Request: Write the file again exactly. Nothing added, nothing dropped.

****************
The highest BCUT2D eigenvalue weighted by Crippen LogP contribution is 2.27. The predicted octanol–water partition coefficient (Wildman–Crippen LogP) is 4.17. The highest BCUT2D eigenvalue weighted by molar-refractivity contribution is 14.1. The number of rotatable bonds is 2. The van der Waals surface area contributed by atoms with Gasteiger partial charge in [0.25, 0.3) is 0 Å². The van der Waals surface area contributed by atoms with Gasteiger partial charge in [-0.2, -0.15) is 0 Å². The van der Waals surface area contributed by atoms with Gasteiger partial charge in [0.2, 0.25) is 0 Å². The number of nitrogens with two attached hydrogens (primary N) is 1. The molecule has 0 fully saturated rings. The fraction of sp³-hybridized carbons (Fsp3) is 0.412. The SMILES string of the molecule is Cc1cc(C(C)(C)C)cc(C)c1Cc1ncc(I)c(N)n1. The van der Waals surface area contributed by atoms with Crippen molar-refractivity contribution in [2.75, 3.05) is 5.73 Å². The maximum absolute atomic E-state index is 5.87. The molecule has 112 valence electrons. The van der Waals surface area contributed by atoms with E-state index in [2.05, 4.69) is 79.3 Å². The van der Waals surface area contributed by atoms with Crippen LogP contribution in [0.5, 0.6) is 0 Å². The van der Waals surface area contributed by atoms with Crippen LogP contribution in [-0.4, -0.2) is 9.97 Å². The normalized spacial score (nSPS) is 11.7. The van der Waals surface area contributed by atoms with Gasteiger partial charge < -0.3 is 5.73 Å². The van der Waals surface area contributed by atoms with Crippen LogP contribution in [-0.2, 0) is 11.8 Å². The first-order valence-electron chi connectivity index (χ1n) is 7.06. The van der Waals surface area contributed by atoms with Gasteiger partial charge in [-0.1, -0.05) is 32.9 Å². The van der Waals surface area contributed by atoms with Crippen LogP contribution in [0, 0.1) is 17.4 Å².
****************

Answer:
The highest BCUT2D eigenvalue weighted by Crippen LogP contribution is 2.27. The predicted octanol–water partition coefficient (Wildman–Crippen LogP) is 4.17. The highest BCUT2D eigenvalue weighted by molar-refractivity contribution is 14.1. The number of rotatable bonds is 2. The van der Waals surface area contributed by atoms with Gasteiger partial charge in [0.25, 0.3) is 0 Å². The van der Waals surface area contributed by atoms with Gasteiger partial charge in [-0.2, -0.15) is 0 Å². The van der Waals surface area contributed by atoms with Gasteiger partial charge in [0.2, 0.25) is 0 Å². The number of nitrogens with two attached hydrogens (primary N) is 1. The molecule has 0 fully saturated rings. The fraction of sp³-hybridized carbons (Fsp3) is 0.412. The SMILES string of the molecule is Cc1cc(C(C)(C)C)cc(C)c1Cc1ncc(I)c(N)n1. The van der Waals surface area contributed by atoms with Crippen molar-refractivity contribution in [2.75, 3.05) is 5.73 Å². The maximum absolute atomic E-state index is 5.87. The molecule has 112 valence electrons. The van der Waals surface area contributed by atoms with E-state index in [2.05, 4.69) is 79.3 Å². The van der Waals surface area contributed by atoms with Crippen LogP contribution in [0.5, 0.6) is 0 Å². The van der Waals surface area contributed by atoms with Crippen LogP contribution in [-0.4, -0.2) is 9.97 Å². The normalized spacial score (nSPS) is 11.7. The van der Waals surface area contributed by atoms with Gasteiger partial charge < -0.3 is 5.73 Å². The van der Waals surface area contributed by atoms with Crippen LogP contribution in [-0.2, 0) is 11.8 Å². The first-order valence-electron chi connectivity index (χ1n) is 7.06. The van der Waals surface area contributed by atoms with Gasteiger partial charge in [-0.1, -0.05) is 32.9 Å². The van der Waals surface area contributed by atoms with Crippen LogP contribution in [0, 0.1) is 17.4 Å².